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How Apple’s Mail Privacy Protection Will Affect Your Email Marketing

One of the biggest changes coming out of the iOS 15 update for email marketing is the Mail Privacy Protection, but what is it and what does it mean for email marketing?

What is Apple Mail Privacy Protection?

  • Apple Mail Privacy Protection is due to be rolled out to the Mail app on iOS 15, iPadOS 15, and macOS Monterey devices between September and November this year.
  • It has been in ‘beta’ for the last few months so we’ve got some understanding of how it works. However, until it is fully released we won’t be able to say definitively what the impact will be.
  • Apple says “Mail Privacy Protection stops senders from using invisible pixels to collect information about the user. [It prevents] senders from knowing when they open an email, and masks their IP address so it can’t be linked to other online activity or used to determine their location.”

How it works

These notes are taken from our ESP partner – Pure360. We’ll be working with them to monitor the effects of this change.

Upon first opening of the Apple Mail app with the iOS 15 update, users get the option to protect or don’t protect mail activity. Protecting mail activity will turn on Apple Mail Privacy Protection.

When turned on, emails are first sent through a proxy server to pre-load message content, including tracking pixels, before pushing to the device. Even if users don’t actually open those emails.

  1. When the user’s Apple Mail app starts up, it triggers a download of the email to their device from the sender’s web host or email service provider (ESP).
  2. At that time Apple caches all of the images in the email, creating a copy of the images to a new location on the Apple Privacy Cache with an IP address assigned to the general region of the subscriber instead of their specific geolocation. 
  3. In this process Apple caches the images from the ESP server, including the open tracking pixel, tricking the ESP into thinking the email has been opened.
  4. If the user actually opens the email, a request is triggered to download and display the email’s images, but instead of coming from the sender’s web host or ESP server, they’re coming from the Apple Cache.

This affects any email opened from the Apple Mail app on any device—no matter which email service is used such as Gmail or a work account. However, this shouldn’t affect other email apps used on Apple devices like the Gmail app on an iPhone.

Courtesy of Pure360
Courtesy of Pure360

What are the impacts?

  • Open rates will go up resulting in opens not being a reliable metric for email performance.
  • You will not be able to tell who opened your emails, when, and where via Apple Mail.
  • If you use click to open (CTO) rate reporting, you will see a reduction in this rate as open counts go up.
  • The accuracy of device reporting will degrade following the launch
  • The ‘last open date’ will no longer be a good indicator that a user is engaged if they use Apple Mail. Segments/filters that use ‘last open date’ to drive campaigns will not be accurate.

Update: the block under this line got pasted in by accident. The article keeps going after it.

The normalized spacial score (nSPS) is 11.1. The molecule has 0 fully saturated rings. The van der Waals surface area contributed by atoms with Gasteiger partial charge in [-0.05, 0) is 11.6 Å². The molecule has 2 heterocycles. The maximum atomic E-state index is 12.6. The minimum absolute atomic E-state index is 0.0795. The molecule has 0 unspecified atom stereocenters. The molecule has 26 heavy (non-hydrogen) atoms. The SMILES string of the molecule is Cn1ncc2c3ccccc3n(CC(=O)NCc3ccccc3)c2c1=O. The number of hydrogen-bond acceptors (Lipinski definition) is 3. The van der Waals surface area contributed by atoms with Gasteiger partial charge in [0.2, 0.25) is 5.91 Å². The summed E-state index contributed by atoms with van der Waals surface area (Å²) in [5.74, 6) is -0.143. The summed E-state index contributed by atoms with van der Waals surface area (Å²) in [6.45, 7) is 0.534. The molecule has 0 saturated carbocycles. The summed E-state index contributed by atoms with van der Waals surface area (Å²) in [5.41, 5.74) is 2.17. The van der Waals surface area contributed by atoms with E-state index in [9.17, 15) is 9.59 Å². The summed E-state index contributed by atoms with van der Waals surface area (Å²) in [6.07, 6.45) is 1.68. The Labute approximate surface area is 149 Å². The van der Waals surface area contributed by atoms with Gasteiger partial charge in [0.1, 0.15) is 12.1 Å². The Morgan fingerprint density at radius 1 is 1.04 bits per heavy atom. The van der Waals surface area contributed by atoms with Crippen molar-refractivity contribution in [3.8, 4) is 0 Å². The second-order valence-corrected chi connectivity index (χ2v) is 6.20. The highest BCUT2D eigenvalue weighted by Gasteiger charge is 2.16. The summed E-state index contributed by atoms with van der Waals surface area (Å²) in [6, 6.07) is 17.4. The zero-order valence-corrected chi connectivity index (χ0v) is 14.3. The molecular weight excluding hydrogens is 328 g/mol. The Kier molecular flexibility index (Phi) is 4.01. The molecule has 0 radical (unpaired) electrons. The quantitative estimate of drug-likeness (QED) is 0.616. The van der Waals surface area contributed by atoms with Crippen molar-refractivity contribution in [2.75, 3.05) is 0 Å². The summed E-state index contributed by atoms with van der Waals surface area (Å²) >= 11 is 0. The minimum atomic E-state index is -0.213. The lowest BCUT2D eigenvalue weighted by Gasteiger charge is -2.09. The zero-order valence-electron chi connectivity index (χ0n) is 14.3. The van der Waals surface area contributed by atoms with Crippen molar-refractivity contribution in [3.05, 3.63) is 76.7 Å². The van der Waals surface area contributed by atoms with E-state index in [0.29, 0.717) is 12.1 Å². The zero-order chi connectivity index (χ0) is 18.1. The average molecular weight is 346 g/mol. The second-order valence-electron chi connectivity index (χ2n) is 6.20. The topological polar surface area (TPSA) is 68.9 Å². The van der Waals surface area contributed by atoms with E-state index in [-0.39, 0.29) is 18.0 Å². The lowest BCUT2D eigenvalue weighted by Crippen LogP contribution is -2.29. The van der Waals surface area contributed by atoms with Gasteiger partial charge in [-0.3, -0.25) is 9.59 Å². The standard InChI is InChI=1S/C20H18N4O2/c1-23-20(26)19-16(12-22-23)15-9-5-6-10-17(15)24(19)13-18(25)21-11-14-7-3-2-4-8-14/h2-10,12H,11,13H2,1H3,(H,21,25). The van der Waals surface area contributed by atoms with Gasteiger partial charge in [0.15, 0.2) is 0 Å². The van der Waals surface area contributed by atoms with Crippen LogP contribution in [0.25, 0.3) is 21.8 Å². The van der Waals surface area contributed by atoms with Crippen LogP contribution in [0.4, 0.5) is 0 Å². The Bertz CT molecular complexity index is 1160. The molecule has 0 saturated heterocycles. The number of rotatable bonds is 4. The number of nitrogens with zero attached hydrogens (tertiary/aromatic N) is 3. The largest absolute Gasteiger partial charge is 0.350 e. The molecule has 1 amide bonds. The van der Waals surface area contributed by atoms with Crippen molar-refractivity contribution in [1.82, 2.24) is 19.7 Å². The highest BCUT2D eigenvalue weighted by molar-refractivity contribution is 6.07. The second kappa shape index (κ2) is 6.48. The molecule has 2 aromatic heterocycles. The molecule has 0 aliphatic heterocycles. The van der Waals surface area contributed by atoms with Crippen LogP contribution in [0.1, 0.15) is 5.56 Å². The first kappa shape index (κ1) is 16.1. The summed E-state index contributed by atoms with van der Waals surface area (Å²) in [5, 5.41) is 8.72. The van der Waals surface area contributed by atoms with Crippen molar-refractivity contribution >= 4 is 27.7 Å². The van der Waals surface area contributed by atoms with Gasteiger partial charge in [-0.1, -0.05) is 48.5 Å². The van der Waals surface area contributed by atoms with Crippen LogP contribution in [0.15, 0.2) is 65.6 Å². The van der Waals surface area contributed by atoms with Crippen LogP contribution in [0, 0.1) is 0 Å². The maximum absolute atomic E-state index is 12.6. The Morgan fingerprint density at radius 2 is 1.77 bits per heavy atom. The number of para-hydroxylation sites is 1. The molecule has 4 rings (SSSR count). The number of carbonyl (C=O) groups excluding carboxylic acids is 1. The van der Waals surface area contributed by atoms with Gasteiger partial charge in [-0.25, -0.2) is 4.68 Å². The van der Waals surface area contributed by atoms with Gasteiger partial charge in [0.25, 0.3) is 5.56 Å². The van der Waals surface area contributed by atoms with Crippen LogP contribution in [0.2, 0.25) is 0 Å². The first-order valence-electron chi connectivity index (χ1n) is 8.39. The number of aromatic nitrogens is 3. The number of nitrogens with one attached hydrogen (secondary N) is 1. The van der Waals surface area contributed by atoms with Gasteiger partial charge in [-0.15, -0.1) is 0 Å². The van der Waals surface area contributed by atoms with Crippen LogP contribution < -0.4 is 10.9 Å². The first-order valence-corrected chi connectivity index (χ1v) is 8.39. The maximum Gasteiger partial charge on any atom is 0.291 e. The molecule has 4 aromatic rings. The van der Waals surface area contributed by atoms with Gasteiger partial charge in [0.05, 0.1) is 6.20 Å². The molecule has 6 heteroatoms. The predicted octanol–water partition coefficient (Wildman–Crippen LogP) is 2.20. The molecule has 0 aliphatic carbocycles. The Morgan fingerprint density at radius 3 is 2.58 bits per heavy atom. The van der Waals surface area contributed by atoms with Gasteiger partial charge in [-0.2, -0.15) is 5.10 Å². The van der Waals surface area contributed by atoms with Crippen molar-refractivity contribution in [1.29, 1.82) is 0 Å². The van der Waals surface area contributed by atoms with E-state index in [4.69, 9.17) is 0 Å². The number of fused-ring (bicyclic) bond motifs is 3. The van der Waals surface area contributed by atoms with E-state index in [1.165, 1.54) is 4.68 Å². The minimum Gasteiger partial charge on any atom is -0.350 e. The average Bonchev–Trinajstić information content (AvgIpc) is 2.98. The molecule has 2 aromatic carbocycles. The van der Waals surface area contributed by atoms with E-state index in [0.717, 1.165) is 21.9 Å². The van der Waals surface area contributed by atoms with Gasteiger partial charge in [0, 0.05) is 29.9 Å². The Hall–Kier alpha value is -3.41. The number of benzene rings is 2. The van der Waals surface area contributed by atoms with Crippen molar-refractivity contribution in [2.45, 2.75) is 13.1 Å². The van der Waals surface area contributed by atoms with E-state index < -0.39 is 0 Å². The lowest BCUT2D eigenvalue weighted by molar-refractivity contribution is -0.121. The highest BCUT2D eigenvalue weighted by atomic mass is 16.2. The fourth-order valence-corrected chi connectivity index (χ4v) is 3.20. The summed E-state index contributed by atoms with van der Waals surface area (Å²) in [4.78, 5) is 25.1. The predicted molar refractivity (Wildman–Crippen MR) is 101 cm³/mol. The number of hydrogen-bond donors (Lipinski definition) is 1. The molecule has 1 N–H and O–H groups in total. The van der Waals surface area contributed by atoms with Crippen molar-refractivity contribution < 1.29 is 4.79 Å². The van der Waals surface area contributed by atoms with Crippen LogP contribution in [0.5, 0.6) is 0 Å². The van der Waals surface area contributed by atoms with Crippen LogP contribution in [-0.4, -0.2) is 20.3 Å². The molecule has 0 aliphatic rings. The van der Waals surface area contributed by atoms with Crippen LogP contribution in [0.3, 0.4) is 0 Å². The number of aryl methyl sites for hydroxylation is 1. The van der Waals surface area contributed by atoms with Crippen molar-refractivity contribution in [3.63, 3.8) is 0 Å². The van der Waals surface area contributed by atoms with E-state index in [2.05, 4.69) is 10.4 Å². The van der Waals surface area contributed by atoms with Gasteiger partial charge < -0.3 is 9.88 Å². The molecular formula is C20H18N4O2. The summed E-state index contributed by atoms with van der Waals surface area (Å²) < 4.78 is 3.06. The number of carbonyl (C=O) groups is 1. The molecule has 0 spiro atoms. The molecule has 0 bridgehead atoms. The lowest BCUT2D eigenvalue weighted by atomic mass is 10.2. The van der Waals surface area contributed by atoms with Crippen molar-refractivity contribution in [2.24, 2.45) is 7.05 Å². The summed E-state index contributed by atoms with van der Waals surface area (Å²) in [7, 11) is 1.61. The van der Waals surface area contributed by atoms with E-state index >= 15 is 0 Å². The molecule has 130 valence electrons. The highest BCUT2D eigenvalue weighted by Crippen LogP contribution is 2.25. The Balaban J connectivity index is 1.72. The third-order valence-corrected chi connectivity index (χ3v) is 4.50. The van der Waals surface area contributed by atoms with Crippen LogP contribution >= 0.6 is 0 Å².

• With the change of IP address after Apple has cached the email, the geolocation functionality of ESPs will be inaccurate. Similar to the Google changes a few years ago that had the same impact on device reporting.
  • Automations/journeys that use ‘last opened date’ or ‘opened email’ will be impacted.
  • If your email provider uses opens to drive subject line testing to pick the winning subject line then this will be impacted.
  • Live email content such as countdown timers and live weather that updates when the user opens an email will be impacted as the image is cached at the time the user opens the Apple Mail app.

What you need to do now

  • Find out how many of your users use Apple Mail to read emails. If the group isn’t that big then you should see little impact.
  • Do a clean up of your list using ‘last open date’ before Apple Mail Privacy Protection.
  • Review all automations and use ‘clicked’ instead of ‘opened’ as a trigger in customer journeys
  • Start tracking click-through rate now so that you have a baseline report for campaigns moving forward.
  • If possible, create a segment for Apple users to monitor impact on those users alone.

What you need to do next

  • Clicks will be the new ‘opens’, try changing your content design to engage and encourage more clicks
  • Look at using additional performance metrics like clicks and conversions instead of just opens. Make sure your campaigns are tracking properly in Google Analytics to measure traffic, revenue and other metrics.
  • Consider adding SMS to your marketing mix. SMS open rates are extremely high.
  • Focus on collecting zero party data – data that a customer freely and proactively shares with you. Things like billing address for orders, this will bypass the need for geolocation filters using IP addresses.
  • Informational emails which do not look for clicks or conversions may require some form of CTA moving forward to measure success over open rates.
  • Review any emails that utilise live content and how it could impact the user experience if it’s displaying incorrectly.

What are Colewood doing?

We’ll continue to keep a close eye on open and click rates for our email clients as the iOS 15 update rolls out this week. We’ll be monitoring this across a range of ESPs and how it impacts each one.

Pure360 are currently reviewing a number of changes in the platform to help users understand the impacts of Apple Mail Privacy Protection. These include reporting improvements, new conversion tracking metrics and A/B testing.

If you’re interested in email marketing could work for your business, contact us today for more information.

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